*v*_{0}is the starting velocity of the hit baseball.- θ is the launch angle of the ball.
*x*_{p}is the starting position of the player (along the x-axis).*R*is the final x-position of the baseball when it returns back to ground level.- Finally, there is the vector
*r*. This is a vector from the location of the player to the location of the ball (in the air). The angle θ_{b}is the angle of this vector with respect to the ground.

If you’re doing physics only by textbook, the ideal way to catch a ball is to calculate where it will land and then move to that location. I'm going to sort of cheat here, since this calculation of range has already been solved many times. In short, if you know the launch angle (we do) and the launch velocity (yup), then the distance traveled along a horizontal surface would be:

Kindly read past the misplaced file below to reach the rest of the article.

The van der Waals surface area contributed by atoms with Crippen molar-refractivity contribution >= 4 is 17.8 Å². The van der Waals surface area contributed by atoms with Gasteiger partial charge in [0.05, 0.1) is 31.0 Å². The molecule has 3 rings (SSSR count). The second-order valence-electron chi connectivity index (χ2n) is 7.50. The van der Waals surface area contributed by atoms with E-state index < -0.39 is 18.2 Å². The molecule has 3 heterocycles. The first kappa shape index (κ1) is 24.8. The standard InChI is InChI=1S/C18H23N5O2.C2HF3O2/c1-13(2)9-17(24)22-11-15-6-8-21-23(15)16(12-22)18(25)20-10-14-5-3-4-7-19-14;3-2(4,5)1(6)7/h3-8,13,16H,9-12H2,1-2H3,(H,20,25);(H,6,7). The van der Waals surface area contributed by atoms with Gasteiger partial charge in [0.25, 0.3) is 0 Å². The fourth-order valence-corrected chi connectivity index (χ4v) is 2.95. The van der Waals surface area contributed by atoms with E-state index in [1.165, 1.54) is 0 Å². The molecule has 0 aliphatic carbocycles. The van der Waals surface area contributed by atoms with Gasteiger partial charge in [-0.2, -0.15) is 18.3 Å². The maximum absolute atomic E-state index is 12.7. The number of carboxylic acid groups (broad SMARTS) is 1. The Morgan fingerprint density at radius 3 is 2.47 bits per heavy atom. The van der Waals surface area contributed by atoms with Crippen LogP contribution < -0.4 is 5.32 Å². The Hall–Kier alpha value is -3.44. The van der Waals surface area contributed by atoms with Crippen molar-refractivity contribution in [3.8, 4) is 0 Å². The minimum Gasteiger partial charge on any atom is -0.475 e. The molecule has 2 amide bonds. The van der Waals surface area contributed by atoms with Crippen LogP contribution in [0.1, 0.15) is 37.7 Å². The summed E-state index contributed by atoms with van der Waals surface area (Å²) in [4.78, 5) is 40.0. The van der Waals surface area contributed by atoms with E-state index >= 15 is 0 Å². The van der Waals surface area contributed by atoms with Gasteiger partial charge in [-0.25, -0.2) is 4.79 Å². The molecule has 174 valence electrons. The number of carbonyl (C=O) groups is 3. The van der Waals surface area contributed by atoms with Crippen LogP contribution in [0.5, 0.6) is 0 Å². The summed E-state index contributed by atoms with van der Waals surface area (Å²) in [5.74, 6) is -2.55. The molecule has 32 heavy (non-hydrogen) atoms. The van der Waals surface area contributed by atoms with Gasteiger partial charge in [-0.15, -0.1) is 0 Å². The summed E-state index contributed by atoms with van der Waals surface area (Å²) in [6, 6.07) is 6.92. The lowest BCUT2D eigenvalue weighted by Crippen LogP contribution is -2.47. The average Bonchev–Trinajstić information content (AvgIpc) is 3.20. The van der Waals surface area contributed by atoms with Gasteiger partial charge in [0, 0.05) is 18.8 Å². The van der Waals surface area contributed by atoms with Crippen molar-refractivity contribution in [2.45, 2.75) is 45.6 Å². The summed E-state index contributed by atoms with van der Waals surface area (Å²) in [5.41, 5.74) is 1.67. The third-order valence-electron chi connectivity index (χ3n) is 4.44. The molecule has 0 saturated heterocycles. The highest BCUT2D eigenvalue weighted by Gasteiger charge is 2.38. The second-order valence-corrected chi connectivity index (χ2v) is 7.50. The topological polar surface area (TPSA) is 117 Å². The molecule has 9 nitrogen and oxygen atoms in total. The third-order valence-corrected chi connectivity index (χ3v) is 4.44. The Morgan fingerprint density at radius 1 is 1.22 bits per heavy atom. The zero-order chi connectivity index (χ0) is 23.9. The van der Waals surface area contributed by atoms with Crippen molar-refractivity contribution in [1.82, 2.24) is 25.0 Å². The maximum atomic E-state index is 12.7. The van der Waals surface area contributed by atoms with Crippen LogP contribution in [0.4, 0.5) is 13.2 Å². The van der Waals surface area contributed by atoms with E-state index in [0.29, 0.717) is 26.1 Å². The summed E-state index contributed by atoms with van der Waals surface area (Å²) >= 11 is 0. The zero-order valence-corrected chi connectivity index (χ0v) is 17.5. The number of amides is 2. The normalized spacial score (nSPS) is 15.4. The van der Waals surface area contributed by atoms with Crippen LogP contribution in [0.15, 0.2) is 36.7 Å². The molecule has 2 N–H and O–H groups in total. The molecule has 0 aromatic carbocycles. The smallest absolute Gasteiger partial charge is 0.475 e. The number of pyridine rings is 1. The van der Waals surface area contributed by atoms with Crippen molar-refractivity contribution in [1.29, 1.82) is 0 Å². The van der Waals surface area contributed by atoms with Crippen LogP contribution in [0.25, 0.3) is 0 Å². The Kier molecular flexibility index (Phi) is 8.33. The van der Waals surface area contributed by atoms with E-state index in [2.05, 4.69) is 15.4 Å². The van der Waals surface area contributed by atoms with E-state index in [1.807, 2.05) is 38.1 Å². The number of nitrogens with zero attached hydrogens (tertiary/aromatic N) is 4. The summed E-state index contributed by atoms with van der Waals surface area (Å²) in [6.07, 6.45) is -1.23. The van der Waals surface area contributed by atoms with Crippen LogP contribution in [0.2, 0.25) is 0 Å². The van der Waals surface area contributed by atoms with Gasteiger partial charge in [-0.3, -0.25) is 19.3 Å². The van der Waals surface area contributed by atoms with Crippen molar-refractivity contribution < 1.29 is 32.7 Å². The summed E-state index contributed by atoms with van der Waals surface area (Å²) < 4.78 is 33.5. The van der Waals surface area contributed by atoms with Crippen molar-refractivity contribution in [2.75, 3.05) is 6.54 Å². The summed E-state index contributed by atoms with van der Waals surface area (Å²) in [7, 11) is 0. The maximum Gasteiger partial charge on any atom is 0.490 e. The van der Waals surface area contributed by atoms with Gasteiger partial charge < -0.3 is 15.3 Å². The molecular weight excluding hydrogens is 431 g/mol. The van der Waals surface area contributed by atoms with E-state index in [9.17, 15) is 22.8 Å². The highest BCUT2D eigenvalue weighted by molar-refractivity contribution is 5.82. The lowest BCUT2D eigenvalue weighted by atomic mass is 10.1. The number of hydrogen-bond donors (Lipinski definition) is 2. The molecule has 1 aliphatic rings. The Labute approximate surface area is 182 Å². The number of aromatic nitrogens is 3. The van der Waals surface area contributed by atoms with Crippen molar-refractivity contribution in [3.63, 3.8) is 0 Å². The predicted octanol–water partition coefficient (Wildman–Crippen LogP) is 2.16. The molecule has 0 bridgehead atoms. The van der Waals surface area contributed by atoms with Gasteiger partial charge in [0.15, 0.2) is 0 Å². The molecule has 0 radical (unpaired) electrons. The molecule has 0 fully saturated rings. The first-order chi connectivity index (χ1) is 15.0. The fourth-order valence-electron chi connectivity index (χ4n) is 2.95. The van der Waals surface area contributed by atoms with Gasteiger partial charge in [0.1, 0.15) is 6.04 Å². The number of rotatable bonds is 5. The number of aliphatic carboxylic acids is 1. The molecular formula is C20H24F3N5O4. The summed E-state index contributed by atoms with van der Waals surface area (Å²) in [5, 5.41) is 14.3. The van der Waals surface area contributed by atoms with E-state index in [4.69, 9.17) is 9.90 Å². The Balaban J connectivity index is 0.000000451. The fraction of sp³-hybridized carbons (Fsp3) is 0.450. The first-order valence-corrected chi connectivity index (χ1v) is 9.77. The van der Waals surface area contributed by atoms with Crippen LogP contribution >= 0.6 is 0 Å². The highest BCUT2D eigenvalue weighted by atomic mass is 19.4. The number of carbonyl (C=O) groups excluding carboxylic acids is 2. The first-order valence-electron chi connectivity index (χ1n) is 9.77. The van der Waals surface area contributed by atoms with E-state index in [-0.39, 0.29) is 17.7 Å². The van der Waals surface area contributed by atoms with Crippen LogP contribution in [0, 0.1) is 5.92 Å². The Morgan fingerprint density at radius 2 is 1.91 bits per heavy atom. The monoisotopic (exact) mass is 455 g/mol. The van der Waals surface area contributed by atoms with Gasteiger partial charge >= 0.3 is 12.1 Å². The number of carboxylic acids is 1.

Yes, the most common way to write this equation is to use the double angle formula that gives sin(2θ)—but I included the more basic way of writing it since it doesn't use a trigonometry trick. Anyway, that's the location where the ball will land, so the player just needs to move from *x*_{p} to R during the time the ball is in the air.

Just for fun, here is a model of what that would look like. I'm going to assume the player can instantly determine the initial velocity and angle of the launched ball and then moves at a constant velocity of 5 meters per second to the landing location. Yes, you can have the Python code for this if you need it.

Let's be clear—baseball players don't do this. They don't just move like robots to the correct spot and automatically catch the ball.

Well, then … how do they do it?

Catching a Ball the Human Way